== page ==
Coordinators take pride in Panthers' resolve

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CHARLOTTE – Since they both arrived in Carolina in 2011, offensive coordinator Mike Shula and quarterback Cam Newton have grown close.

So considering all Newton had been through after his car accident, you could understand why Shula was particularly proud of the way his quarterback played in Sunday's 17-13 win over the Cleveland Browns.

"What a whirlwind it has been for him, and he never batted an eye," Shula said. "Without sounding too condescending or fatherly, I was very proud of him because I can't even imagine. Just coming back from an injury – let alone the fact that with the dang car rolling over, it could have been a lot worse."

Overall, Shula was proud of the entire unit for grinding out yet another tough win in the fourth quarter. When it comes to "four-minute" offense in the NFL, it doesn't get much better than what the Panthers accomplished versus Cleveland.

Carolina took over at its own 20-yard line leading by four with 3:24 remaining in the game. The Browns still had two timeouts in addition to the two-minute warning to stop the clock and potentially get the ball back.

"That's a long, long time," Shula said.

The Panthers needed to sustain a drive to close out the win.

"The big thing is that our guys are executing better and playing with confidence," Shula said. "And that makes you confident as a play-caller, too."

On second-and-nine, Newton fired a strike to blocking tight end Ed Dickson for 34 yards as the clock approached the two-minute warning.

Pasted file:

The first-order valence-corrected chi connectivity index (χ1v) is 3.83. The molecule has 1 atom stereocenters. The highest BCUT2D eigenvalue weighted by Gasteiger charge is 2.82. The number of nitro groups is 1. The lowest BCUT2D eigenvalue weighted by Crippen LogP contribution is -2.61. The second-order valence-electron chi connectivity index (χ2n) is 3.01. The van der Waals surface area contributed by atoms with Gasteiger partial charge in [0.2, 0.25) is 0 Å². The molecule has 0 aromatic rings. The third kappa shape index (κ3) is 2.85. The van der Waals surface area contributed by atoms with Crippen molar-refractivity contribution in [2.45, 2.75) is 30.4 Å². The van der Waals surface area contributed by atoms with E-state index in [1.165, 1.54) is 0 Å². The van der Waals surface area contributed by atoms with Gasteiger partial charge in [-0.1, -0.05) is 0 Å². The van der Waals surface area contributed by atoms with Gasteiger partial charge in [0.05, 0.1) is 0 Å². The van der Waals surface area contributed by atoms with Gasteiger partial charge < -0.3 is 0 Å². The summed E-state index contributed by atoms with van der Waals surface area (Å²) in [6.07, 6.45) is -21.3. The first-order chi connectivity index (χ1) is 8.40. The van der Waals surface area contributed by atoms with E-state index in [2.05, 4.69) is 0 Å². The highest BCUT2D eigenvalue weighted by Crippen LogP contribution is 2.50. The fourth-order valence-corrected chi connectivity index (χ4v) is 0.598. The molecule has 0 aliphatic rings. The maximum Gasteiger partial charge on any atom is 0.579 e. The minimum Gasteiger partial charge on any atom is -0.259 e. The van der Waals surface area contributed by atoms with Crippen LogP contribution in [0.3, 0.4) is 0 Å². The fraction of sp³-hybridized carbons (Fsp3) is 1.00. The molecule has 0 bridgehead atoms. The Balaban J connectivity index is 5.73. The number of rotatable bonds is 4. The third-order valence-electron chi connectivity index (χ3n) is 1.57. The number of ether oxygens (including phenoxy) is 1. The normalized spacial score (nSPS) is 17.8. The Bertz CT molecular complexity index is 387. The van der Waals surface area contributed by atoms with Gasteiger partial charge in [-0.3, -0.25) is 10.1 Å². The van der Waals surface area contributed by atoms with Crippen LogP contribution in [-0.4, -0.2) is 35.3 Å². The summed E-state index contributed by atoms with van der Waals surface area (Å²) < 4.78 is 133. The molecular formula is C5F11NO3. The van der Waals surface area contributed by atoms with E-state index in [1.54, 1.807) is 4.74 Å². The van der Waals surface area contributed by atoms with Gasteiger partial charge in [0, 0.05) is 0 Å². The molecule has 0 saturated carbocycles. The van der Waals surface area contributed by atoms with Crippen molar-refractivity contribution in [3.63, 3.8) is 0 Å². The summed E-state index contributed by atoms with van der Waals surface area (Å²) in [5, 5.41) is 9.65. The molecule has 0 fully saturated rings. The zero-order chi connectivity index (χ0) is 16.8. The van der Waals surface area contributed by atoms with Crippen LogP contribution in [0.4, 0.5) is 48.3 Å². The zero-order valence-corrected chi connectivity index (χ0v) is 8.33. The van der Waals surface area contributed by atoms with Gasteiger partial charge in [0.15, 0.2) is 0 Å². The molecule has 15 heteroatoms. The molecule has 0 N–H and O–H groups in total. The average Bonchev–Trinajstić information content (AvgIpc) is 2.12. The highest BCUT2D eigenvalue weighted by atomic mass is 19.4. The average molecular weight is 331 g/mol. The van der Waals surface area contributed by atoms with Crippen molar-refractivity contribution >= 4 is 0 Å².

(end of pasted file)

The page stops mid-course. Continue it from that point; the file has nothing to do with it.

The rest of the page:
"I was really happy for Ed," Shula said. "He has quietly done a really nice job."

Running back Jonathan Stewart then ran twice for five yards, forcing the Browns to use both timeouts. On third-and-five, Stewart broke free for a game-sealing 30-yard gain.

"It was good to see. I think this time for the first time, we actually ran the clock out," Shula said.


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Defensive coordinator Sean McDermott's unit has dealt with its fair share of challenges.

The Panthers entered the season hoping to once again field one of the league's elite defenses. But after surrendering 30 or more points just once last year, it happened five times in the first 10 games of 2014.

It became clear "fairly early" that Carolina needed to get more speed on the field.

"You finally get a chance to see what you really have and you say, 'OK, we need more foot speed,'" McDermott said. "That was evident to most of us early. We just couldn't get the foot speed on the field, because they were in the training room."

When they returned to full strength rookie defensive backs Bene Benwikere and Tre Boston became starters at cornerback and free safety respectively. Additionally, third-year cornerback Josh Norman moved into the starting lineup in Week 5 and has blossomed as the team's top corner.

Counting on two rookies in the secondary can test a coach's patience, but the Panthers needed to insert their speed into the scheme.

"The only way young players develop is if they play," McDermott said.

And the youth has performed well within the structure of Carolina's team-defense approach. As McDermott explained, "My strength covers your weakness, and your strength covers my weakness."

The young defensive backs have been aided significantly by improved play from the front seven – both stopping the run and rushing the passer.

During Carolina's three-game win streak, the defense has been the backbone, allowing 13.3 points per game. And the Panthers have steadily climbed all the way up to 10th in the NFL in total defense.

"I'm just really proud of the way the guys have come together," McDermott said. "You learn a lot when you go through adverse times. The main thing that's helped us is we've stuck true to our vision. The leaders have stepped up, and we are bringing along some young leaders. That's a big part of it too – developing young leaders so that the cupboard isn't bare two or three years from now.

"That's helped us get back to where we need to be."

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